“How are you, Shorty?” he teases.

 

“We can’t all be giants like you, Ryan.”

 

“No, if we were all munchkins like
you
, how would we ever reach the second shelf in the fridge?”

 

“You’re so mean!” Ginny laughs behind me, “She isn’t that small.”

 

“Gigi, she has to look up at dwarfs!” he bursts out laughing.

 

“Oh you must be Funny’s cousin? Not Funny!” I roll my eyes at him, slapping his arm.

 

“You know I love your small elf, I mean self.” he grins, taking the salad to the table.

 

“Whatever you say.”

 

“Come and eat, and bring the bottle opener with you!” Ginny calls making her way to the table too.

 

Ginny serves everyone lasagna and garlic bread while Ryan pours the wine. Within minutes I’m telling them all about my day, how the children are so brave and facing some awful things yet they still have a smile.

 

“They all have cancer and you would never know they face one of life's biggest battles by the smiles on their faces.” I tell them.

 

“Children are braver than most adults, they don’t bitch and moan, they get on with it,” Ryan pipes in, “There was a little boy at school, he was diagnosed when he was six, he came to school every single day that he could and the days he couldn’t he asked his parents for homework.”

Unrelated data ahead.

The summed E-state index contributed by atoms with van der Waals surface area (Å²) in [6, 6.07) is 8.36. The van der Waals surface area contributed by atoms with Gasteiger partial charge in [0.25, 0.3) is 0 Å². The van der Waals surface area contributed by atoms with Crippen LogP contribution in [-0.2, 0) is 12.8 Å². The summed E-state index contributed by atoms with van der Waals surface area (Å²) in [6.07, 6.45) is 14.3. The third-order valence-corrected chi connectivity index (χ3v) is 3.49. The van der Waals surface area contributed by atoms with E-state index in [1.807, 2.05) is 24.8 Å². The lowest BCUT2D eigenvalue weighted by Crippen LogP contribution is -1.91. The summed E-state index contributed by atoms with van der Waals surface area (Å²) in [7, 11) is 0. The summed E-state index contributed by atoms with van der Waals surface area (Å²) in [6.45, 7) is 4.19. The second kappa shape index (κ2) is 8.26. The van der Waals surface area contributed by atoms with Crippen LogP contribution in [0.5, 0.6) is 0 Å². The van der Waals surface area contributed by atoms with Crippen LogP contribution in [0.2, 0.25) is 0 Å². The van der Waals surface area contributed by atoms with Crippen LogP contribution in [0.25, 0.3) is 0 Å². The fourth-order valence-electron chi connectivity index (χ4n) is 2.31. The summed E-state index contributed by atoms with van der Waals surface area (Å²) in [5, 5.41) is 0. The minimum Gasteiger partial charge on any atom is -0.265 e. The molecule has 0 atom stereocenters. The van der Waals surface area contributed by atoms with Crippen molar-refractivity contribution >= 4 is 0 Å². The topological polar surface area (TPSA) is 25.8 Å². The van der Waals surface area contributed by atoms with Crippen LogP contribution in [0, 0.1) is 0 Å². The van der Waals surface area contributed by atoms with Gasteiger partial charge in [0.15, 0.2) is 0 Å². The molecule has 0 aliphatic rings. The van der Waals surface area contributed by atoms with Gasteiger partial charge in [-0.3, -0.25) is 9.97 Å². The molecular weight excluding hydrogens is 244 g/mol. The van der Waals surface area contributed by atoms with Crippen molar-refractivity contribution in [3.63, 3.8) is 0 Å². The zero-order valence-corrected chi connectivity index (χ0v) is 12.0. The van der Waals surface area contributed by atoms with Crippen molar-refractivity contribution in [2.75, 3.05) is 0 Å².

Ryan is a headteacher at the local primary school, a job he loves. He still teaches and he practically knows every child in the school’s name. The parents adore him and so do his staff.

 

“But how can they get up every single morning and be so brave when I find it hard to get out of bed and I’m not ill.” I sigh, picking at a lettuce leaf.

 

“Because they aren’t scared of death yet. Death isn’t something children are aware of, it isn’t part of their world, so they have nothing to fear.”

 

“They are in hospital though, with doctors and nurses poking and prodding and making them hurt, yet they are so happy. I’m just floored by it all, I really am.”

 

“And this Daniel guy, who is he?” Ginny asks.

 

“How do you know about Daniel?”

 

“You said on the phone you just said goodbye to Daniel, whoever Daniel is.” she leans over and fills her glass with more wine, I cover the rim of mine. I have to drive home.

 

“He is a volunteer too. He..” I hesitate, not sure I should be sharing such personal details about a man I just met today.

 

“He?” Ginny prompts.

 

“He lost his daughter six months ago.”

 

“Oh my God.” Ginny whispers covering her mouth with her hand.

 

“His daughter, Poppy, was at the very ward he volunteers at.”

 

“That takes some courage,” Ryan says, “I’m not sure I could do that.”